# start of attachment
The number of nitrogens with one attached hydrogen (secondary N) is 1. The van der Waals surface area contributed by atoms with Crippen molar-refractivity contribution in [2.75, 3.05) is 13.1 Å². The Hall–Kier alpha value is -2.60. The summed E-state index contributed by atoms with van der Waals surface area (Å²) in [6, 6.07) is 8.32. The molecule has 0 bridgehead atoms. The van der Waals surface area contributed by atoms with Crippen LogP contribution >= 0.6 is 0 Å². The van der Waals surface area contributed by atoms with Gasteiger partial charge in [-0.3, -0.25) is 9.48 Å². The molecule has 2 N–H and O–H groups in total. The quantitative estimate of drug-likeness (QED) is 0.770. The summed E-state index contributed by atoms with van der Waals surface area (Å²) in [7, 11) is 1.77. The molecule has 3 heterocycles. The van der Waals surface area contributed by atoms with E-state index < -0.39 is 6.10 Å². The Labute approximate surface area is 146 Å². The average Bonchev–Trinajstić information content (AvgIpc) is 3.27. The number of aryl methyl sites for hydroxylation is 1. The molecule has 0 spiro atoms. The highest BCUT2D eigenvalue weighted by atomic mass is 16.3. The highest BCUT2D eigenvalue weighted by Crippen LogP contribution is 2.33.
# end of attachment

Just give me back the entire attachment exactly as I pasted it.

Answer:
The number of nitrogens with one attached hydrogen (secondary N) is 1. The van der Waals surface area contributed by atoms with Crippen molar-refractivity contribution in [2.75, 3.05) is 13.1 Å². The Hall–Kier alpha value is -2.60. The summed E-state index contributed by atoms with van der Waals surface area (Å²) in [6, 6.07) is 8.32. The molecule has 0 bridgehead atoms. The van der Waals surface area contributed by atoms with Crippen LogP contribution >= 0.6 is 0 Å². The van der Waals surface area contributed by atoms with Gasteiger partial charge in [-0.3, -0.25) is 9.48 Å². The molecule has 2 N–H and O–H groups in total. The quantitative estimate of drug-likeness (QED) is 0.770. The summed E-state index contributed by atoms with van der Waals surface area (Å²) in [7, 11) is 1.77. The molecule has 3 heterocycles. The van der Waals surface area contributed by atoms with E-state index < -0.39 is 6.10 Å². The Labute approximate surface area is 146 Å². The average Bonchev–Trinajstić information content (AvgIpc) is 3.27. The number of aryl methyl sites for hydroxylation is 1. The molecule has 0 spiro atoms. The highest BCUT2D eigenvalue weighted by atomic mass is 16.3. The highest BCUT2D eigenvalue weighted by Crippen LogP contribution is 2.33.